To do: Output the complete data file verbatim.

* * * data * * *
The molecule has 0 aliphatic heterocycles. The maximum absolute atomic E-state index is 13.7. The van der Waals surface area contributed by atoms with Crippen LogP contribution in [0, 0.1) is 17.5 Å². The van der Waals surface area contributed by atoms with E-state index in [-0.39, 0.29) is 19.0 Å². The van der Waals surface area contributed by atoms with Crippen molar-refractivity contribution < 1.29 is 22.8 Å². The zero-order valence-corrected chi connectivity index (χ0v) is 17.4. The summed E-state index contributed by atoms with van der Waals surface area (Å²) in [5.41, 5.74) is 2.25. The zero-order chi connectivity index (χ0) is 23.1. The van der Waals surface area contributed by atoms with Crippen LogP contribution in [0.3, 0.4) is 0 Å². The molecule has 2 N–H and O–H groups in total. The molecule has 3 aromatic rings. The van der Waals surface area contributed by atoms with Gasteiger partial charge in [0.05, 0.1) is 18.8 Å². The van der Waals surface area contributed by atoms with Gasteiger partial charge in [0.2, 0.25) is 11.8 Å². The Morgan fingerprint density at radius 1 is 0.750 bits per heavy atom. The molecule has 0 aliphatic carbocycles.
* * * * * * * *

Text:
The molecule has 0 aliphatic heterocycles. The maximum absolute atomic E-state index is 13.7. The van der Waals surface area contributed by atoms with Crippen LogP contribution in [0, 0.1) is 17.5 Å². The van der Waals surface area contributed by atoms with E-state index in [-0.39, 0.29) is 19.0 Å². The van der Waals surface area contributed by atoms with Crippen molar-refractivity contribution < 1.29 is 22.8 Å². The zero-order valence-corrected chi connectivity index (χ0v) is 17.4. The summed E-state index contributed by atoms with van der Waals surface area (Å²) in [5.41, 5.74) is 2.25. The zero-order chi connectivity index (χ0) is 23.1. The van der Waals surface area contributed by atoms with Crippen LogP contribution in [0.3, 0.4) is 0 Å². The molecule has 2 N–H and O–H groups in total. The molecule has 3 aromatic rings. The van der Waals surface area contributed by atoms with Gasteiger partial charge in [0.05, 0.1) is 18.8 Å². The van der Waals surface area contributed by atoms with Gasteiger partial charge in [0.2, 0.25) is 11.8 Å². The Morgan fingerprint density at radius 1 is 0.750 bits per heavy atom. The molecule has 0 aliphatic carbocycles.